Bridging Business and Health Care to the Benefit of Students

Professor Dessislava Pachamanova

The past few months aside, much has changed in the nearly 20 years Dessislava Pachamanova has taught at Babson.

When she joined the College in 2002, her primary field of research was in risk management. Now, preparing her plan for the fall semester amid the pandemic, her recent shift to healthcare research introduces authentic, timely examples, to the benefit of her students.

“Gone are the times when instructors could give students canned examples in the classroom,” she says. “Students should be exposed to real problems, (where) they are engaged in finding a solution.”

Embracing Ambiguity

Pachamanova says incorporating real world issues allows students to dive into the revolving changes our current situation brings. It also stimulates classroom discussion on how today’s students can become the difference makers of tomorrow.

“A crisis like this, it really upsets the status quo. You need to be flexible about the way you approach things and you need to think on your feet,” she says. “In the current situation, no solution is perfect. I want to expose my students to that kind of ambiguity.”

Pachamanova’s interest in health care research, which began in the years preceding the pandemic, was driven by a desire to solve the most challenging problems that have direct impact on human lives, and is aligned with the mindset of many of her students.

Her recent work has included understanding the impact of the Medicare Hospital Readmission Reduction Program on vulnerable populations with Associate Professor Yunwei Gai, and the development of a framework for analyzing medical innovation using text data in partnership with Professor Sinan Erzurumlu.

“Gone are the times when instructors could give students canned examples in the classroom. Students should be exposed to real problems, (where) they are engaged in finding a solution.”
Professor Dessislava Pachamanova

She also has been collaborating with medical professionals to reduce patient stays at hospitals by optimizing operations within units. Advanced data processing and cutting-edge algorithms powered the findings.

“Healthcare optimization very often requires a combination of different techniques,” Pachamanova said. “The problems are so complex that you’re not just looking at one particular thing and improving it. You have to utilize a range of different models.”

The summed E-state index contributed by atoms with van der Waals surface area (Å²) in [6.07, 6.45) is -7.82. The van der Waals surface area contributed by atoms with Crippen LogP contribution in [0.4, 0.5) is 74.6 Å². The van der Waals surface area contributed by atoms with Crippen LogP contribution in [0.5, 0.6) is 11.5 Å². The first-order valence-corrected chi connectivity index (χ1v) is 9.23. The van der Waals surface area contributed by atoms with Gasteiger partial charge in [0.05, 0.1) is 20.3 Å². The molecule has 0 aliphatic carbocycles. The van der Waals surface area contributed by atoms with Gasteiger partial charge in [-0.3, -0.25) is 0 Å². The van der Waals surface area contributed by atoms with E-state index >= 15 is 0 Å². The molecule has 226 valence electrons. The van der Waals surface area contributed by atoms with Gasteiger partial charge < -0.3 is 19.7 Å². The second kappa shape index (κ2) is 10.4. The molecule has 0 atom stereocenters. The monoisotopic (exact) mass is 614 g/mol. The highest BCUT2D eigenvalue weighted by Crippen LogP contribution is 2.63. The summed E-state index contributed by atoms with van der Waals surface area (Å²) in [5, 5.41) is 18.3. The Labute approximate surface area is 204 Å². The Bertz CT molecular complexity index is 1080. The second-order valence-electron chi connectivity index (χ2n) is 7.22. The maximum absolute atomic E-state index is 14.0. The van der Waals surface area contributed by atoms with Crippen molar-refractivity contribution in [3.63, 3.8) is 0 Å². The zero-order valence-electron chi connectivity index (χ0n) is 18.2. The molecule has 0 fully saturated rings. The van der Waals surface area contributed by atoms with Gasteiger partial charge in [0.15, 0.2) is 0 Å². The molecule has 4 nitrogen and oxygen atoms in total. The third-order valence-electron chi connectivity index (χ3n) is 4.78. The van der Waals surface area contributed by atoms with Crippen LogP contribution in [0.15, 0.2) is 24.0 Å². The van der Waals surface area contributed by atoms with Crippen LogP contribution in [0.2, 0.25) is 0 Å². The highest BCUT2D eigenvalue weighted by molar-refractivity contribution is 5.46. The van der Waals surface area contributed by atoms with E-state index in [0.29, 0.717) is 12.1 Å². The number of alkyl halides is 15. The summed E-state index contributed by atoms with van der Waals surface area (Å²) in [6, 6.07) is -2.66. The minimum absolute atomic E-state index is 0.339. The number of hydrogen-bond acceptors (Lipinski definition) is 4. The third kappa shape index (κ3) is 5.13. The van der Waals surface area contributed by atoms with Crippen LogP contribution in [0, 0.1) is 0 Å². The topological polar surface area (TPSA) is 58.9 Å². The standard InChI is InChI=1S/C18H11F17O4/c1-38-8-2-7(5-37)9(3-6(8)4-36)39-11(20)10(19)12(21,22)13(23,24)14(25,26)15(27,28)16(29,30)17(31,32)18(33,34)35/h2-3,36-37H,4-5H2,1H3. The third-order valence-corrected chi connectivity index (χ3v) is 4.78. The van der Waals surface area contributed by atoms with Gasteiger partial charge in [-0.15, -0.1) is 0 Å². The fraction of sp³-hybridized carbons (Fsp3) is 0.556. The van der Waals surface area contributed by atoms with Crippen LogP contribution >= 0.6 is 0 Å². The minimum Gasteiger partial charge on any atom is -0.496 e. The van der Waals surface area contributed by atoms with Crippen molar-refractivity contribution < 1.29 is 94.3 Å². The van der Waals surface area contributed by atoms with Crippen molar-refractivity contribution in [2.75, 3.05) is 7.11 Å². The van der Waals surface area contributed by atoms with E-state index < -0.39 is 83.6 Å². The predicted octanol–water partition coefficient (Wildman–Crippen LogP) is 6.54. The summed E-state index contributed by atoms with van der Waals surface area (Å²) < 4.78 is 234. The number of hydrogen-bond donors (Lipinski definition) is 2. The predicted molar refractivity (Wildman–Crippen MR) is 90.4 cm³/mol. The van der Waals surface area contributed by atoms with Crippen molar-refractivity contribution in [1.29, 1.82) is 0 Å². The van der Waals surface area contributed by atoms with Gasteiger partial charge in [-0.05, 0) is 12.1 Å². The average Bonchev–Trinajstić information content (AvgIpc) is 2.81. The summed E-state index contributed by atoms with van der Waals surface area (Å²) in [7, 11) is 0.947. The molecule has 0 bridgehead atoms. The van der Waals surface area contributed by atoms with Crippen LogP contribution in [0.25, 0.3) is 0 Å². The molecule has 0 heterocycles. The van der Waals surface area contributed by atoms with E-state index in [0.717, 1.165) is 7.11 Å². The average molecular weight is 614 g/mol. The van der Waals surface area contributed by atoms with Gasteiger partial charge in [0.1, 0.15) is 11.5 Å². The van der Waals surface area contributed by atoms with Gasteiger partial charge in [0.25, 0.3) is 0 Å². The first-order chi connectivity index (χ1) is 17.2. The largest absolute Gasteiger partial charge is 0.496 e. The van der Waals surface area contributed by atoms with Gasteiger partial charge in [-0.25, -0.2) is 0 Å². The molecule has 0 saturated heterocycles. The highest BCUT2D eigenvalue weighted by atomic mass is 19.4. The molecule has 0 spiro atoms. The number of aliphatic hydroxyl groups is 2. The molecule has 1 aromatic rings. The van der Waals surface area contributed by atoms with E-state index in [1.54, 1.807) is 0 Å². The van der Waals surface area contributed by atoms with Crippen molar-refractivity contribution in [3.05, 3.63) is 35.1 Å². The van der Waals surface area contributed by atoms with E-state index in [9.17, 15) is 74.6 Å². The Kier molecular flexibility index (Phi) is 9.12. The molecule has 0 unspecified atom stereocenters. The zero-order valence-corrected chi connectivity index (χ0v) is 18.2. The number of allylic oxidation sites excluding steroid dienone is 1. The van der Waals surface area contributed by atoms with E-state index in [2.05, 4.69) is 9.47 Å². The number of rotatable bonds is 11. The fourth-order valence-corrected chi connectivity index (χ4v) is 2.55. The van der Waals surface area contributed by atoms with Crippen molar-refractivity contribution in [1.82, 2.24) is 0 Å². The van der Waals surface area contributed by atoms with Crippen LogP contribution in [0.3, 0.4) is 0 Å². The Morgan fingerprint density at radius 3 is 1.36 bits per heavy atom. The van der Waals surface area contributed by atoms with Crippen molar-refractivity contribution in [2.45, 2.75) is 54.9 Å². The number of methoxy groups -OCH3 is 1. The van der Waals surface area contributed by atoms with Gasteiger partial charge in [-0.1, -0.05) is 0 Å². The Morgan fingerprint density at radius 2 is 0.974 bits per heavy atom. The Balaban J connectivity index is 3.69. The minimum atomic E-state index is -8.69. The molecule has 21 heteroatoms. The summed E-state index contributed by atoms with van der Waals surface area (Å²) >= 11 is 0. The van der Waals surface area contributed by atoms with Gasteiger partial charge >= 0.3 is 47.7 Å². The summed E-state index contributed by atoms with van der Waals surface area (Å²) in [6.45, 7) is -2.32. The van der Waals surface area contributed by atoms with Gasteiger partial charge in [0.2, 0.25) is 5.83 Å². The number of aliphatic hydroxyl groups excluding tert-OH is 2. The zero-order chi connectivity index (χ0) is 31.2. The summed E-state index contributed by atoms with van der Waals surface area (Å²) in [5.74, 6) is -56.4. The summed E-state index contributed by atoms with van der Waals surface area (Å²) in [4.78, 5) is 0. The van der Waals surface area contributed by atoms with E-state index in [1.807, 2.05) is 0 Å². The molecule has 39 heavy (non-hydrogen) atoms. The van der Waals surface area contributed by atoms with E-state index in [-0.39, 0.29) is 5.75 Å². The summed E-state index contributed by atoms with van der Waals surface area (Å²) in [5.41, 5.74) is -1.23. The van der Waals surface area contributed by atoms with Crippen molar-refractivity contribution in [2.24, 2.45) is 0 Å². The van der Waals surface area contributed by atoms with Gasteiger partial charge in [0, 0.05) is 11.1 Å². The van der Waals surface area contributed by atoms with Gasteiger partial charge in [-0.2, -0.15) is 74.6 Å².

Pachamanova does not see her research as separate from her teaching. In fact, her research allows her to bring these real world problems into her classroom. For example, students in her class log into secure virtual machines so that they can experience the challenges of working with the real data themselves, and so that they can develop operational strategies for routing patients to hospital units using advanced machine learning techniques.

“I love to learn. One cannot be a good teacher without continuously learning. And, I want my students to be right behind me, learning what I have just learned.”

Navigating Problems, Creating Solutions

Pachamanova co-led the designs of the College’s MBA and undergraduate business analytics concentrations and the Master of Science in Business Analytics program, all of which train future business leaders to navigate complex business problems and create innovative solutions. 

The goal of these initiatives is to teach rigorous analytics skills with an entrepreneurial flavor, and prepare Babson students well for the ambiguity in the world today.

“Babson’s entrepreneurial roots help keep our analytics programs focused on real world problems. Our goal is to empower Babson students to use the unique skill set our analytics programs provide in their own careers and businesses in an unpredictable world. Part of how I pursue this goal is by bringing the students with me on my research journey.”

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